Just as glass cleaner improves the view in a mirror, Bentley Systems' OpenPlant and Siemens' Comos teams have used their complimentary software to jointly develop PlantSight cloud- and browser-based services, which enable up-to-date and as-operated digital twins for synchronizing real equipment, applications and facilities with their engineering representations for more efficient operations.
"The drive to extend existing assets is always there, but it's difficult to know what assets you have, capture their data, know how they’re performing, compare them to the rest of the fleet and put them in historical context," says Ken Adamson, vice president, business development, Bentley Systems. "PlantSight puts this information right at hand and resolves issues between data streams, aligning it to add value at a better price."
Because production processes are constantly changing, PlantSight coordinates physical reality and engineering information to create holistic digital contexts, allowing consistently understood digital devices across disparate data sources. It gives operators highly trustworthy, quality information for improved reliability and continuous readiness. Users get the best data from all sources, allowing them to quickly identify what's wrong and correct it. These digital twins also are continually updated and evergreen in a portal environment, so users can link in from anywhere, view them in 2-D schematics, 3-D models or whatever format they want while continuing to make informed decisions.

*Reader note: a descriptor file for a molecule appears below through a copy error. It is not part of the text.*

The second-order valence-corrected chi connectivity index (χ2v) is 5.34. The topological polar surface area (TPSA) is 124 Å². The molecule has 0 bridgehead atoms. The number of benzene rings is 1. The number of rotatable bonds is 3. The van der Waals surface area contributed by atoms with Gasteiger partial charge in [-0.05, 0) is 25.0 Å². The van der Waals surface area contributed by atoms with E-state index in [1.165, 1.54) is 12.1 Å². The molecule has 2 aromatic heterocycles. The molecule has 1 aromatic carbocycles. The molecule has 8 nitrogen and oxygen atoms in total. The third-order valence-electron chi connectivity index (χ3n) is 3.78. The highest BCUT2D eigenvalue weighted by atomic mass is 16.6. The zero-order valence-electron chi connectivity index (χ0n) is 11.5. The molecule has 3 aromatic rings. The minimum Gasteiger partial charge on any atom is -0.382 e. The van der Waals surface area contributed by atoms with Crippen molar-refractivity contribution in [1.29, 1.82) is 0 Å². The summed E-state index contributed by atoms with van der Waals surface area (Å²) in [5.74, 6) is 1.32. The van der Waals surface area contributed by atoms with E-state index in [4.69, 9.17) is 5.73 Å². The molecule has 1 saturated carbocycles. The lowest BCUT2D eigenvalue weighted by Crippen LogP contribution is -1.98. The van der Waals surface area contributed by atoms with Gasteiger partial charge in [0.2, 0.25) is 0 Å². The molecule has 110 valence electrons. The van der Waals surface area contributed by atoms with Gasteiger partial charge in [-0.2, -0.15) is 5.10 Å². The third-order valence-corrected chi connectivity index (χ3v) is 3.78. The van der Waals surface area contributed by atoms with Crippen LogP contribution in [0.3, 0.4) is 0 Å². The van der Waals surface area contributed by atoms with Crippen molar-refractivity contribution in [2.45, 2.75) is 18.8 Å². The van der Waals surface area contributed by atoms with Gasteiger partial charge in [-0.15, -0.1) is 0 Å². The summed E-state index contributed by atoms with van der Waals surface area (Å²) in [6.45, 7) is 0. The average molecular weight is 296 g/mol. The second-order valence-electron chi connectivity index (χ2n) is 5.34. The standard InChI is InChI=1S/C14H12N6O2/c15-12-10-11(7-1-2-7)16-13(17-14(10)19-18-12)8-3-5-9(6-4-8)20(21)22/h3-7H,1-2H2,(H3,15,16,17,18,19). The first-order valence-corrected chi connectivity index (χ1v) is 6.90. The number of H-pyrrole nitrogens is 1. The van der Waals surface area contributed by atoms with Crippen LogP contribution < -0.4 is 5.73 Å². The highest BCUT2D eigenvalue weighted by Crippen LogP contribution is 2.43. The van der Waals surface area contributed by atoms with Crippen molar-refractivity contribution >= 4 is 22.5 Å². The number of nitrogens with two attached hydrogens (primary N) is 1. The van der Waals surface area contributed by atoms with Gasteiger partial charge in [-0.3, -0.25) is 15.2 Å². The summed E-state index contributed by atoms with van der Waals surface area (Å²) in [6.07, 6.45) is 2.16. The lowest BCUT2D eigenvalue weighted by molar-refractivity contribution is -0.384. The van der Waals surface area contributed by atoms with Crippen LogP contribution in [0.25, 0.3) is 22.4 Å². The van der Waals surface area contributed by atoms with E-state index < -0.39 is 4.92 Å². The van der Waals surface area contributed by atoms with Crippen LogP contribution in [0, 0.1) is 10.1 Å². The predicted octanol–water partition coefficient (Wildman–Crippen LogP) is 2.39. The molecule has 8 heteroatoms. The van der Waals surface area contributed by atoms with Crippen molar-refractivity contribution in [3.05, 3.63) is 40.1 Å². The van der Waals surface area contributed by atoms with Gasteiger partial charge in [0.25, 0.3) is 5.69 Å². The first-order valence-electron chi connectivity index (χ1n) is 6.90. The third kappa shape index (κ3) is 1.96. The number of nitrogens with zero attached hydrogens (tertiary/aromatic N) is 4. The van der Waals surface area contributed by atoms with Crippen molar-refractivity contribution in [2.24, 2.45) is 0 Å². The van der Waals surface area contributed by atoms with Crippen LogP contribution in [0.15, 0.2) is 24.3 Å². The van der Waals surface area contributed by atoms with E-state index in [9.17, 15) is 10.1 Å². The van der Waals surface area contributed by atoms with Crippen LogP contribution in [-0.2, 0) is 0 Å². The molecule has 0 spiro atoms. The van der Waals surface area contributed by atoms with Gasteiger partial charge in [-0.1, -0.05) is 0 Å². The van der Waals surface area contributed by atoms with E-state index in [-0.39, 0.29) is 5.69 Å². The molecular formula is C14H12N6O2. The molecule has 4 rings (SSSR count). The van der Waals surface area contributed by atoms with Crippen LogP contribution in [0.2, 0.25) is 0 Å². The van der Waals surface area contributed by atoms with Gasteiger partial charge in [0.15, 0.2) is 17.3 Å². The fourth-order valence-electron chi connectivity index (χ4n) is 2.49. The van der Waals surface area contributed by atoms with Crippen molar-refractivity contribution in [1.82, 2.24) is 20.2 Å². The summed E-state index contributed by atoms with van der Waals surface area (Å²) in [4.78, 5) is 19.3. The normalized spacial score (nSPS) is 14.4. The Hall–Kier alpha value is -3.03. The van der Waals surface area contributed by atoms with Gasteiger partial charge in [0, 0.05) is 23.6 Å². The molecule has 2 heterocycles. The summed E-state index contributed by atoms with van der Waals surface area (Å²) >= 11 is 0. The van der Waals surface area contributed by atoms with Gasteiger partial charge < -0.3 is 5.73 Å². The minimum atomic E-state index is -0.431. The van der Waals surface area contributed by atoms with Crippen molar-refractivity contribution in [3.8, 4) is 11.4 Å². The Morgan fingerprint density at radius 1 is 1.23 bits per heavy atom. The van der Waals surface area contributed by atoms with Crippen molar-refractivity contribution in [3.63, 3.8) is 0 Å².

Adamson adds that PlantSight has automatic and dynamic updates, responds to users' needs as they perceive them, and lets them seamlessly add functions without involving IT. This practice allows immediate ROI because users can quickly pinpoint problems with information supporting maintenance activities and can respond much faster. PlantSight's cloud deployment also means it can be more personalized and set up in the unique ways that make the most sense to each user and their process."
Using reality modeling—a form of photogrammetry that uses digital photos supplemented with laser scans to create accurate, 3-D reality models—to capture data from existing physical plants in context, PlantSight can integrate the 3-D reality model with other models or information from Bentley, Siemens, Aveva, Hexagon, AutoCAD or Excel spreadsheets.
Next, PlantSight uses machine learning (ML) and artificial intelligence (AI) techniques to identify and recognize components and associate devices with tag numbers in its asset registry, creating navigation hot spots, so that the 3-D plant rendering is made with minimal effort.
"PlantSight harvests and aggregates data and models, mapping them to a consistent set of definitions," adds Adamson. "For instance, a 'valve' always has the same definition when the user seeks it, no matter the data source. If, however, there are inconsistencies in the data, users can intercede and interject changes. PlantSight then delivers visualizations via cloud services and mobile devices. For example, it can interact with plant data historians to display an alarm, but also show what's happening around it.
"This flexibility to show data types in different ways is what increases insights and improves decisions. PlantSight also shows what's happening between different models and interfaces, all on one screen without requiring users to find maintenance manuals or search through piping and instrumentation diagrams. PlantSight lets users follow the ball down to individual components, link to reliability systems to better plan maintenance and work with software like Siemens XHQ dashboard to perform more analytics."
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